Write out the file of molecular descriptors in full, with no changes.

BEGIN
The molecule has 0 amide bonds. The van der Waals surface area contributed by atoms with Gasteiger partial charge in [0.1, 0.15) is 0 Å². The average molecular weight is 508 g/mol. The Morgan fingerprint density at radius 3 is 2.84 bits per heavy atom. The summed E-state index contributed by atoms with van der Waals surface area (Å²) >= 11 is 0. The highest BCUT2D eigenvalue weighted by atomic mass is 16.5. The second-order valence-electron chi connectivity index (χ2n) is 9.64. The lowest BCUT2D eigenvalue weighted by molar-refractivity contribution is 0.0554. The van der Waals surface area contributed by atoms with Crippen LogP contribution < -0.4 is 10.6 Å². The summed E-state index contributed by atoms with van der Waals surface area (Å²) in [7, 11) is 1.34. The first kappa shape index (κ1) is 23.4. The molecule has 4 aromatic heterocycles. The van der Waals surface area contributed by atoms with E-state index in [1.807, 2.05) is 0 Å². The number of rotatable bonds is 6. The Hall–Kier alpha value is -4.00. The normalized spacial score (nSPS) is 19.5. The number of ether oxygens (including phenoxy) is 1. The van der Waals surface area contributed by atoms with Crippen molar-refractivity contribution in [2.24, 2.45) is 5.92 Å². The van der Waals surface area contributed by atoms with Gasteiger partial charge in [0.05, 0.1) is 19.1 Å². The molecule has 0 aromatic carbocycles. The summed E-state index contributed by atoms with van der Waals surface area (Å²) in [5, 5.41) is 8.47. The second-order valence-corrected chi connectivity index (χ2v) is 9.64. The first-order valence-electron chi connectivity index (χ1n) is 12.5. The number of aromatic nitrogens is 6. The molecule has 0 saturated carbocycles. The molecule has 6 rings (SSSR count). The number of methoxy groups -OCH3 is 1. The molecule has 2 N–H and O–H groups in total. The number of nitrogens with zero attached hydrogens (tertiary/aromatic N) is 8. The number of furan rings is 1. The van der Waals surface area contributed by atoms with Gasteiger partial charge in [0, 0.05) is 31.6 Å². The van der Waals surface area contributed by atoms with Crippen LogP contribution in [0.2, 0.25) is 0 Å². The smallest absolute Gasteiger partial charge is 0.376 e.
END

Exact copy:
The molecule has 0 amide bonds. The van der Waals surface area contributed by atoms with Gasteiger partial charge in [0.1, 0.15) is 0 Å². The average molecular weight is 508 g/mol. The Morgan fingerprint density at radius 3 is 2.84 bits per heavy atom. The summed E-state index contributed by atoms with van der Waals surface area (Å²) >= 11 is 0. The highest BCUT2D eigenvalue weighted by atomic mass is 16.5. The second-order valence-electron chi connectivity index (χ2n) is 9.64. The lowest BCUT2D eigenvalue weighted by molar-refractivity contribution is 0.0554. The van der Waals surface area contributed by atoms with Crippen LogP contribution < -0.4 is 10.6 Å². The summed E-state index contributed by atoms with van der Waals surface area (Å²) in [7, 11) is 1.34. The first kappa shape index (κ1) is 23.4. The molecule has 4 aromatic heterocycles. The van der Waals surface area contributed by atoms with E-state index in [1.807, 2.05) is 0 Å². The number of rotatable bonds is 6. The Hall–Kier alpha value is -4.00. The normalized spacial score (nSPS) is 19.5. The number of ether oxygens (including phenoxy) is 1. The van der Waals surface area contributed by atoms with Crippen molar-refractivity contribution in [2.24, 2.45) is 5.92 Å². The van der Waals surface area contributed by atoms with Gasteiger partial charge in [0.05, 0.1) is 19.1 Å². The molecule has 0 aromatic carbocycles. The summed E-state index contributed by atoms with van der Waals surface area (Å²) in [5, 5.41) is 8.47. The second-order valence-corrected chi connectivity index (χ2v) is 9.64. The first-order valence-electron chi connectivity index (χ1n) is 12.5. The number of aromatic nitrogens is 6. The molecule has 0 saturated carbocycles. The molecule has 6 rings (SSSR count). The number of methoxy groups -OCH3 is 1. The molecule has 2 N–H and O–H groups in total. The number of nitrogens with zero attached hydrogens (tertiary/aromatic N) is 8. The number of furan rings is 1. The van der Waals surface area contributed by atoms with Gasteiger partial charge in [0, 0.05) is 31.6 Å². The van der Waals surface area contributed by atoms with Crippen LogP contribution in [0.2, 0.25) is 0 Å². The smallest absolute Gasteiger partial charge is 0.376 e.